Also note that vertices are added implicitly in this program. By this I mean that we don’t have a specific command to add phone numbers. Instead, if a line indicates that there was a call between A and B and A is not in the list of phone numbers it should be added. A last difference between this graph and the one you did for the last assignment is that you need to keep track of the number of calls made. To do this you will need to add a field to the struct you use to represent the graph’s edges to keep track of how many calls were made.
 Algorithm:
You need to find the shortest path connecting two nodes. For this a depth first search will not work. A depth first search finds if there is a path between two vertices, but not the shortest path. To find the shortest path, we will use a breadth first search. A depth first search recursively searches all the children of each vertex. A breadth first search puts all the children on a queue. This way all the children are searched before the grandchildren, etc. Here is the algorithm for a breadth first search:

//BFS does a breadth first search to find the shortest path //from Start to Target. It returns the size of that path if there //is a path from Start to Target and returns -1 otherwise int BFS(Start, Target) mark Start as queued set level of Start to 0 add Start to the queue
while queue is not empty do Take A from top of queue If A = Target, return A.level For all children C of A do if C not queued mark C as queued set level of C to A.level + 1 add C to queue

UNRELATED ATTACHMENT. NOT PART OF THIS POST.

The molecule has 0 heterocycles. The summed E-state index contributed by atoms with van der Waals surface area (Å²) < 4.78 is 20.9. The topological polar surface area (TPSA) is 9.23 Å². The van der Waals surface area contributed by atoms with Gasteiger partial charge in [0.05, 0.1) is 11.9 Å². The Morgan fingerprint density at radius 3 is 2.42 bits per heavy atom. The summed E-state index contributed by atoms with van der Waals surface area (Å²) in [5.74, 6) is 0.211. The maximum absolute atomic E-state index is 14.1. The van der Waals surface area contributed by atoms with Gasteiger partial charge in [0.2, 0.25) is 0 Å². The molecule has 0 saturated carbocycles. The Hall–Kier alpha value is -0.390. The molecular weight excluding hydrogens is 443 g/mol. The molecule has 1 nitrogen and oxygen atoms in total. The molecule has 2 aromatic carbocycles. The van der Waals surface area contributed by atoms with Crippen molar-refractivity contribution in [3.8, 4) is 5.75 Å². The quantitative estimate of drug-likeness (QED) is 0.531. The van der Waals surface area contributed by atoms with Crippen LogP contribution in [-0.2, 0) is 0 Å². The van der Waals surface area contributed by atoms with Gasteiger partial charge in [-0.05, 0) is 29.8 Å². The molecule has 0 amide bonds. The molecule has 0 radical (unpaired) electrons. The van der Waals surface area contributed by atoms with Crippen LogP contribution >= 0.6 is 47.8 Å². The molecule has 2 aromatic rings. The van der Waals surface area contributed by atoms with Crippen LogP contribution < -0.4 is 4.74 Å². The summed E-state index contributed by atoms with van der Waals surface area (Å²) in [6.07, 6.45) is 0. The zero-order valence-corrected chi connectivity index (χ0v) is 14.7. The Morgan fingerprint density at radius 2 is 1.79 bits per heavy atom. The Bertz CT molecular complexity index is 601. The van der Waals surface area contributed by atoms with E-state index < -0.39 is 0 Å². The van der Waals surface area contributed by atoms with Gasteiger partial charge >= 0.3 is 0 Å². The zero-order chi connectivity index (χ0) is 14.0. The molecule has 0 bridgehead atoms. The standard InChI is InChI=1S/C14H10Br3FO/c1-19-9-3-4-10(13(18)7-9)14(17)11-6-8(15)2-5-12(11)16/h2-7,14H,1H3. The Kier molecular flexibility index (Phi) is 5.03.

return -1 //If you get through loop without finding Target, //there is no path from Start to Target
Note that in C you will have to implement this queue with a linked list. Don’t forget to free it again after you’re done using it if applicable.
Please note: the level this algorithm gives you is the distance between two vertices. The program asks for the number of vertices between the two vertices, so the number you will output is the value returned – 1.

 Makefile:
In addition to your source file, you should submit a make file named Makefile that supports at least the following functionality:
make calls Compiles the C source code to create an executable named linked. The compiler options used should include -Wall.
Don’t forget that for this assignment you must free all your memory before exiting. Use valgrind to make sure all the memory is freed and that you have no memory errors.